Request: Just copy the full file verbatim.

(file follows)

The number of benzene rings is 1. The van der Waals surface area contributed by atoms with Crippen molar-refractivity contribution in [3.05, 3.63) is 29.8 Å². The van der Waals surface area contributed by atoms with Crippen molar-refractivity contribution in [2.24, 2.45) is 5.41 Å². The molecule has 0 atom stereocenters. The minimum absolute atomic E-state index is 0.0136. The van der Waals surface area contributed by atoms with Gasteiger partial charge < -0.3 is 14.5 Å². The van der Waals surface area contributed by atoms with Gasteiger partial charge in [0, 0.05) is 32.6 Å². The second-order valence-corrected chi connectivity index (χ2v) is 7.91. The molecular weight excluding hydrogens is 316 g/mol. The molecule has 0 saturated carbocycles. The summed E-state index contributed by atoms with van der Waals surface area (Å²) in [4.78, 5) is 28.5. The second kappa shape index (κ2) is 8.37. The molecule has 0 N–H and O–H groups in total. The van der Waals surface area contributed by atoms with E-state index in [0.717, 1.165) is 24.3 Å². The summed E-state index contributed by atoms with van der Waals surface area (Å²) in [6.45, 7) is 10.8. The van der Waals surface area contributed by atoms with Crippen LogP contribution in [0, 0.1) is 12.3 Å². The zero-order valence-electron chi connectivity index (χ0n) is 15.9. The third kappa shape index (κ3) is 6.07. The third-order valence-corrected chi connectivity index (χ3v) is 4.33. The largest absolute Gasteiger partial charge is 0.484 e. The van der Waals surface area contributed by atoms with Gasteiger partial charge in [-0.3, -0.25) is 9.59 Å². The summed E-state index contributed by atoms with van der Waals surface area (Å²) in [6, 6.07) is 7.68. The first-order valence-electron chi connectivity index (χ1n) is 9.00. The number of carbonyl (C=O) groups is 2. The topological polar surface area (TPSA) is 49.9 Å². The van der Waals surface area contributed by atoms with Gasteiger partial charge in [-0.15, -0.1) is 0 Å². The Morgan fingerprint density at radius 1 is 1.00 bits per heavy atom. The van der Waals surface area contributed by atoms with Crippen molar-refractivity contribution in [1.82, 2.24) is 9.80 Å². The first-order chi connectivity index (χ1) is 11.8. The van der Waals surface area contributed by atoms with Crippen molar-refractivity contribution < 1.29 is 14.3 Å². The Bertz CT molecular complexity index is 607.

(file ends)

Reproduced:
The number of benzene rings is 1. The van der Waals surface area contributed by atoms with Crippen molar-refractivity contribution in [3.05, 3.63) is 29.8 Å². The van der Waals surface area contributed by atoms with Crippen molar-refractivity contribution in [2.24, 2.45) is 5.41 Å². The molecule has 0 atom stereocenters. The minimum absolute atomic E-state index is 0.0136. The van der Waals surface area contributed by atoms with Gasteiger partial charge < -0.3 is 14.5 Å². The van der Waals surface area contributed by atoms with Gasteiger partial charge in [0, 0.05) is 32.6 Å². The second-order valence-corrected chi connectivity index (χ2v) is 7.91. The molecular weight excluding hydrogens is 316 g/mol. The molecule has 0 saturated carbocycles. The summed E-state index contributed by atoms with van der Waals surface area (Å²) in [4.78, 5) is 28.5. The second kappa shape index (κ2) is 8.37. The molecule has 0 N–H and O–H groups in total. The van der Waals surface area contributed by atoms with E-state index in [0.717, 1.165) is 24.3 Å². The summed E-state index contributed by atoms with van der Waals surface area (Å²) in [6.45, 7) is 10.8. The van der Waals surface area contributed by atoms with Crippen LogP contribution in [0, 0.1) is 12.3 Å². The zero-order valence-electron chi connectivity index (χ0n) is 15.9. The third kappa shape index (κ3) is 6.07. The third-order valence-corrected chi connectivity index (χ3v) is 4.33. The largest absolute Gasteiger partial charge is 0.484 e. The van der Waals surface area contributed by atoms with Gasteiger partial charge in [-0.3, -0.25) is 9.59 Å². The summed E-state index contributed by atoms with van der Waals surface area (Å²) in [6, 6.07) is 7.68. The first-order valence-electron chi connectivity index (χ1n) is 9.00. The number of carbonyl (C=O) groups is 2. The topological polar surface area (TPSA) is 49.9 Å². The van der Waals surface area contributed by atoms with Gasteiger partial charge in [-0.15, -0.1) is 0 Å². The Morgan fingerprint density at radius 1 is 1.00 bits per heavy atom. The van der Waals surface area contributed by atoms with Crippen molar-refractivity contribution in [1.82, 2.24) is 9.80 Å². The first-order chi connectivity index (χ1) is 11.8. The van der Waals surface area contributed by atoms with Crippen molar-refractivity contribution < 1.29 is 14.3 Å². The Bertz CT molecular complexity index is 607.